Skip to comments.We're Getting Evidence Of An Economic Breakout From A Very Important Source
Posted on 06/08/2014 7:49:08 AM PDT by blam
June 8, 2014
The evidence is piling up that the economy is bursting out of the winter doldrums, as basically all of the May economic data has been hot.
The latest evidence comes from what may be the most important source of all: The credit markets. Specifically, credit expansion is accelerating.
On Friday we got fresh data on bank lending and consumer credit. The below chart shows the year-over-year change in loans and leases from commercial banks (red line) and revolving consumer credit, AKA credit card usage, in the blue line.
What's clear is that both are on an upswing. Both measures made steady gains out of the slump, and then stalled out again. A new credit expansion would be crucial, as it would allow the economy to really gather steam, feeding on itself, and break out of the post-crisis slump.
To those who throw up their hands and say "oh great, more debt and credit, that's just what we need," the response is: well, yeah, credit is the lifeblood of the economy and banks are its beating heart.
(Excerpt) Read more at businessinsider.com ...
At least he’s finally admitting we have had no recovery since Obama took over.
Don't be left out.
The party train is leaving the station so jump on board now.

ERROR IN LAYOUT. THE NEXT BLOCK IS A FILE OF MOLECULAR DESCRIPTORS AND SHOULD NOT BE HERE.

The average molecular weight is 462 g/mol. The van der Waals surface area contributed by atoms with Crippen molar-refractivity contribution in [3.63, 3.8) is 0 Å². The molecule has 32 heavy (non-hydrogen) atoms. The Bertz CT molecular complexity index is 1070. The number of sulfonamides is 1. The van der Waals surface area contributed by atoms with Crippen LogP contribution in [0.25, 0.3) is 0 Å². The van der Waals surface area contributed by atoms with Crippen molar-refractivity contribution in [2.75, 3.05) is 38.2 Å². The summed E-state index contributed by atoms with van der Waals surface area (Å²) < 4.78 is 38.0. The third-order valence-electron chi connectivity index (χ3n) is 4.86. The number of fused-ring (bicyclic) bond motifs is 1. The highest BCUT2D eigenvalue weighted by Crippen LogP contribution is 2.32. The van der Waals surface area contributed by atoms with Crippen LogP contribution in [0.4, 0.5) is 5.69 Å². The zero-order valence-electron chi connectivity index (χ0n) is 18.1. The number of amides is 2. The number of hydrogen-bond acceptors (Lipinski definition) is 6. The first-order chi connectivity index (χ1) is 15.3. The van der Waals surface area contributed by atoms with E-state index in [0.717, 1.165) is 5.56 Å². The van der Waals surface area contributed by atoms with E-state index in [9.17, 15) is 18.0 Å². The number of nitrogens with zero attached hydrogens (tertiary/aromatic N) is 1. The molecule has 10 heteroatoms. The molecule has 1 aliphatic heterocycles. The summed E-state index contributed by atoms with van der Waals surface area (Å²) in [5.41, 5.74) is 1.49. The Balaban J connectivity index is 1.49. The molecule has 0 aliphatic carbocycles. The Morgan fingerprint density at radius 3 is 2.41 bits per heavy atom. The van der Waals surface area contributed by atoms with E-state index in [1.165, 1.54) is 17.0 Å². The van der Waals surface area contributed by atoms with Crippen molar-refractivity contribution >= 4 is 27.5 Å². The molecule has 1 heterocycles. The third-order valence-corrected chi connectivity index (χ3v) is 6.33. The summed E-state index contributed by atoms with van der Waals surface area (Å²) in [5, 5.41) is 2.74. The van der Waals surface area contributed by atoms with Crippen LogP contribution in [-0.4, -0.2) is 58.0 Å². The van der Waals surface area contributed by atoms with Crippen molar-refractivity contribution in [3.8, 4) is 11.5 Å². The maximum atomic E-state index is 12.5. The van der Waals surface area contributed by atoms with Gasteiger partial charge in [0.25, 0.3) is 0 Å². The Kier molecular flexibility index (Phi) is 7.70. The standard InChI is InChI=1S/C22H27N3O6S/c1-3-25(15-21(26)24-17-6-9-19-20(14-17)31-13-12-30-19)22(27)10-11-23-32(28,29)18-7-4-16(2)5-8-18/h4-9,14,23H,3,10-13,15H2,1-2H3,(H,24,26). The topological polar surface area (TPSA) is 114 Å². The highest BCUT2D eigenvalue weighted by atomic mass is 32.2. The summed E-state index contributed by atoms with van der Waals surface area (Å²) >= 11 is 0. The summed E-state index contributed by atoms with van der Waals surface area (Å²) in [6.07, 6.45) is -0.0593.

The reality side is below:
The U.S. economy shrinks, but its not a big deal.
Did you see that headline at CNN Money? The publication reported that recently revised numbers from the federal government show the economy shrank during the first quarter, marking the first decline in economic growth in about 3 years. The story then quoted an economist who believes the downturn was brought about by the harsh winter weather and that Q2 should show a sharp uptick, while noting that job growth and sales of durable goods look strong.
The data points listed in the news article were all accurate. But they were also arranged in such a fashion, intentionally or not, that they were consistent with how the Obama Administration would want things presented. The article was also devoid of information that President Obama and his administration would prefer to ignore things like the fact that CEO confidence has plummeted, and that other economists (besides the one that was quoted) believe that low interest rates are hurting the economy.
Im sure there was no intended harm here. Acceptance of the Obama Administrations agendas and assertions is so enmeshed in the culture of journalism that most practitioners, I suspect, have no idea how partisan and absurd their work often appears.
But when the data says that the economy just shrunk, millions of us middle class Americans who reside in fly over country tend to take that seriously (whether or not it was caused by the weather). For people like me, its a parallel universes experience when a journalist in New York City looks at facts like these and then tells us that its not a big deal.
The disconnect between the dominant forces of the American news media and the objective realities of our world have perhaps never been greater than during the era of President Obama. The unwillingness (or inability) among news reporters to either contextualize or to question the Administrations actions has done our nation a great disservice.
SHE’S GONNA BLOW!!!
I haven’t seen anything to justify this outlook.
If you take the stock market out of the equation, things look pretty bleak out here in the America where most people have to live.
In order to claim it has begun the “taper” the Fed is now using proxy buyers in Belgium to keep the money printing going but claim it is not.
Either my drinking water is laced with acid, or theirs is.